An essay upon projects, by Daniel Defoe

Of Bankrupts.

This chapter has some right to stand next to that of fools, for besides the common acceptation of late, which makes every unfortunate man a fool, I think no man so much made a fool of as a bankrupt.

If I may be allowed so much liberty with our laws, which are generally good, and above all things are tempered with mercy, lenity, and freedom, this has something in it of barbarity; it gives a loose to the malice and revenge of the creditor, as well as a power to right himself, while it leaves the debtor no way to show himself honest. It contrives all the ways possible to drive the debtor to despair, and encourages no new industry, for it makes him perfectly incapable of anything but starving.

This law, especially as it is now frequently executed, tends wholly to the destruction of the debtor, and yet very little to the advantage of the creditor.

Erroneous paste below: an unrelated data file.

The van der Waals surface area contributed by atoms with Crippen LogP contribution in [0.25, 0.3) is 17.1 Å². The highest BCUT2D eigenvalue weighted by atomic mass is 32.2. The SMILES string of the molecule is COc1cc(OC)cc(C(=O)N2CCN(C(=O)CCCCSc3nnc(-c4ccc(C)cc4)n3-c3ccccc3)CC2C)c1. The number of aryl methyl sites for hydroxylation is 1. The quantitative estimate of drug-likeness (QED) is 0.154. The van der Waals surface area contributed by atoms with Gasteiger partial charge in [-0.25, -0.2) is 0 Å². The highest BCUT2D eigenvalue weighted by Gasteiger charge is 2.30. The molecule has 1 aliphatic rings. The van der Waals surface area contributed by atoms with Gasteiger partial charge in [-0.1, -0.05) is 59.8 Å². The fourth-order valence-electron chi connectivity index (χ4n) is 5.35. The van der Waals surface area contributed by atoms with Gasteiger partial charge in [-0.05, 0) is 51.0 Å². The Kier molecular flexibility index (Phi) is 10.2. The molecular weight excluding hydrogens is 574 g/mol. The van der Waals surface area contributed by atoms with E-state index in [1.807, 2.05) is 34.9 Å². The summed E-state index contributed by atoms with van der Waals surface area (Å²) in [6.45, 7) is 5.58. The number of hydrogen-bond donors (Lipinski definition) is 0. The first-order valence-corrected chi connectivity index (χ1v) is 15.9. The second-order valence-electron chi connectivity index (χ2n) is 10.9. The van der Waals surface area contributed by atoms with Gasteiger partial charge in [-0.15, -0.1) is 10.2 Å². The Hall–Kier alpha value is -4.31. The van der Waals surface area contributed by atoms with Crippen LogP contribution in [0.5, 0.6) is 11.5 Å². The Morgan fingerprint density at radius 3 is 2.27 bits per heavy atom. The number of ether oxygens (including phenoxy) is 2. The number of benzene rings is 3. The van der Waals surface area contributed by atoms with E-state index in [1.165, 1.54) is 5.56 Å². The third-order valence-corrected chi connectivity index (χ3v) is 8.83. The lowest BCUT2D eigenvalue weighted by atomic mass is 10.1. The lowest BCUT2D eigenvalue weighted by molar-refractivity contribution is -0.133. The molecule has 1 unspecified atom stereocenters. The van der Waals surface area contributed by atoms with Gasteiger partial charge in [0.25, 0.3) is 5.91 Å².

1. The severities to the debtor are unreasonable, and, if I may so say, a little inhuman, for it not only strips him of all in a moment, but renders him for ever incapable of helping himself, or relieving his family by future industry. If he escapes from prison, which is hardly done too, if he has nothing left, he must starve or live on charity; if he goes to work no man dare pay him his wages, but he shall pay it again to the creditors; if he has any private stock left for a subsistence he can put it nowhere; every man is bound to be a thief and take it from him; if he trusts it in the hands of a friend he must receive it again as a great courtesy, for that friend is liable to account for it. I have known a poor man prosecuted by a statute to that degree that all he had left was a little money which he knew not where to hide; at last, that he might not starve, he gives it to his brother who had entertained him; the brother, after he had his money quarrels with him to get him out of his house, and when he desires him to let him have the money lent him, gives him this for answer, I cannot pay you safely, for there is a statute against you; which run the poor man to such extremities that he destroyed himself. Nothing is more frequent than for men who are reduced by miscarriage in trade to compound and set up again and get good estates; but a statute, as we call it, for ever shuts up all doors to the debtor’s recovery, as if breaking were a crime so capital that he ought to be cast out of human society and exposed to extremities worse than death. And, which will further expose the fruitless severity of this law, it is easy to make it appear that all this cruelty to the debtor is so far, generally speaking, from advantaging the creditors, that it destroys the estate, consumes it in extravagant charges, and unless the debtor be consenting, seldom makes any considerable dividends. And I am bold to say there is no advantage made by the prosecuting of a statute with severity, but what might be doubly made by methods more merciful. And though I am not to prescribe to the legislators of the nation, yet by way of essay I take leave to give my opinion and my experience in the methods, consequences, and remedies of this law.